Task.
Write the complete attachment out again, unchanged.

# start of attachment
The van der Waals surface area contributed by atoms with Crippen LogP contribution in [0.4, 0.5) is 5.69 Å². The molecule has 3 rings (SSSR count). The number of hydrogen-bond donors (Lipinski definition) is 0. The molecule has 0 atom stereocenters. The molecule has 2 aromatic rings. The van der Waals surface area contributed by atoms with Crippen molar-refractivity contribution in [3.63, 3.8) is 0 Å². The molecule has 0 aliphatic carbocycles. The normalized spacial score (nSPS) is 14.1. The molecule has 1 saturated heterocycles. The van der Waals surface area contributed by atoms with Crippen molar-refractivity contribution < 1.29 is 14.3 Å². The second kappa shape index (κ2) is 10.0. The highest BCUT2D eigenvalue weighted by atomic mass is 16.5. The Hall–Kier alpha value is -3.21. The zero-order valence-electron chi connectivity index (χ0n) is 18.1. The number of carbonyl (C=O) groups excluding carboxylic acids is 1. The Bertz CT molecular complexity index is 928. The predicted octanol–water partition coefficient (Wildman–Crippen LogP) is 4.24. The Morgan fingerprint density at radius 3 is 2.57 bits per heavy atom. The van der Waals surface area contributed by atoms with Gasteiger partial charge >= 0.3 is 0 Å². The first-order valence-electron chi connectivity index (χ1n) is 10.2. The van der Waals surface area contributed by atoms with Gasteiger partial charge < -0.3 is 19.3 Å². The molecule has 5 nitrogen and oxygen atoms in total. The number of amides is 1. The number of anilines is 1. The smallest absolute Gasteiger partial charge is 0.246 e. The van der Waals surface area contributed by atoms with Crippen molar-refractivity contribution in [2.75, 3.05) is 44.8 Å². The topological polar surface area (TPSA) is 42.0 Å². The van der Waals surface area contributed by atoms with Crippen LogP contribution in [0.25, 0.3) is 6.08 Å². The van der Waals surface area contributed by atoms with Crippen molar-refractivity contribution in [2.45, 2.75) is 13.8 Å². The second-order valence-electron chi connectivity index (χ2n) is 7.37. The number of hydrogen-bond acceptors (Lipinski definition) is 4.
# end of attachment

The van der Waals surface area contributed by atoms with Crippen LogP contribution in [0.4, 0.5) is 5.69 Å². The molecule has 3 rings (SSSR count). The number of hydrogen-bond donors (Lipinski definition) is 0. The molecule has 0 atom stereocenters. The molecule has 2 aromatic rings. The van der Waals surface area contributed by atoms with Crippen molar-refractivity contribution in [3.63, 3.8) is 0 Å². The molecule has 0 aliphatic carbocycles. The normalized spacial score (nSPS) is 14.1. The molecule has 1 saturated heterocycles. The van der Waals surface area contributed by atoms with Crippen molar-refractivity contribution < 1.29 is 14.3 Å². The second kappa shape index (κ2) is 10.0. The highest BCUT2D eigenvalue weighted by atomic mass is 16.5. The Hall–Kier alpha value is -3.21. The zero-order valence-electron chi connectivity index (χ0n) is 18.1. The number of carbonyl (C=O) groups excluding carboxylic acids is 1. The Bertz CT molecular complexity index is 928. The predicted octanol–water partition coefficient (Wildman–Crippen LogP) is 4.24. The Morgan fingerprint density at radius 3 is 2.57 bits per heavy atom. The van der Waals surface area contributed by atoms with Gasteiger partial charge >= 0.3 is 0 Å². The first-order valence-electron chi connectivity index (χ1n) is 10.2. The van der Waals surface area contributed by atoms with Gasteiger partial charge < -0.3 is 19.3 Å². The molecule has 5 nitrogen and oxygen atoms in total. The number of amides is 1. The number of anilines is 1. The smallest absolute Gasteiger partial charge is 0.246 e. The van der Waals surface area contributed by atoms with Crippen molar-refractivity contribution in [2.75, 3.05) is 44.8 Å². The topological polar surface area (TPSA) is 42.0 Å². The van der Waals surface area contributed by atoms with Crippen LogP contribution in [0.25, 0.3) is 6.08 Å². The van der Waals surface area contributed by atoms with Crippen molar-refractivity contribution in [2.45, 2.75) is 13.8 Å². The second-order valence-electron chi connectivity index (χ2n) is 7.37. The number of hydrogen-bond acceptors (Lipinski definition) is 4.